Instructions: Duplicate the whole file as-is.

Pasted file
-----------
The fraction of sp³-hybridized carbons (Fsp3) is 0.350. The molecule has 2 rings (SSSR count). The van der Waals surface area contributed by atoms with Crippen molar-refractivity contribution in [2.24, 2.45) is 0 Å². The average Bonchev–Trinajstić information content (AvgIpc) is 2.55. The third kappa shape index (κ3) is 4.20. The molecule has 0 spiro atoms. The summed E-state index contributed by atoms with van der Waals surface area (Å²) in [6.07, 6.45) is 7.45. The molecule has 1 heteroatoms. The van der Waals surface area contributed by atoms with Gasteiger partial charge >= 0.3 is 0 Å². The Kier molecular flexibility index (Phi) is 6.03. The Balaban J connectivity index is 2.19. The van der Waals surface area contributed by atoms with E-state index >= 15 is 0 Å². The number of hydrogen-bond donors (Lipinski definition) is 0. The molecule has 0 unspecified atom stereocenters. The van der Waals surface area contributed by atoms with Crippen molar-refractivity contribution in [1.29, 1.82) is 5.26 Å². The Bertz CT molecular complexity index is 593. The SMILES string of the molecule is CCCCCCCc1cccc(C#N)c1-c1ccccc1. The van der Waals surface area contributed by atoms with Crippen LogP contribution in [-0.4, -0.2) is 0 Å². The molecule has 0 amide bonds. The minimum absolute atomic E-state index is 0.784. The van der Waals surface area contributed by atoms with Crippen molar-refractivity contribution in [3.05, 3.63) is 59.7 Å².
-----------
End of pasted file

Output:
The fraction of sp³-hybridized carbons (Fsp3) is 0.350. The molecule has 2 rings (SSSR count). The van der Waals surface area contributed by atoms with Crippen molar-refractivity contribution in [2.24, 2.45) is 0 Å². The average Bonchev–Trinajstić information content (AvgIpc) is 2.55. The third kappa shape index (κ3) is 4.20. The molecule has 0 spiro atoms. The summed E-state index contributed by atoms with van der Waals surface area (Å²) in [6.07, 6.45) is 7.45. The molecule has 1 heteroatoms. The van der Waals surface area contributed by atoms with Gasteiger partial charge >= 0.3 is 0 Å². The Kier molecular flexibility index (Phi) is 6.03. The Balaban J connectivity index is 2.19. The van der Waals surface area contributed by atoms with E-state index >= 15 is 0 Å². The number of hydrogen-bond donors (Lipinski definition) is 0. The molecule has 0 unspecified atom stereocenters. The van der Waals surface area contributed by atoms with Crippen molar-refractivity contribution in [1.29, 1.82) is 5.26 Å². The Bertz CT molecular complexity index is 593. The SMILES string of the molecule is CCCCCCCc1cccc(C#N)c1-c1ccccc1. The van der Waals surface area contributed by atoms with Crippen LogP contribution in [-0.4, -0.2) is 0 Å². The molecule has 0 amide bonds. The minimum absolute atomic E-state index is 0.784. The van der Waals surface area contributed by atoms with Crippen molar-refractivity contribution in [3.05, 3.63) is 59.7 Å².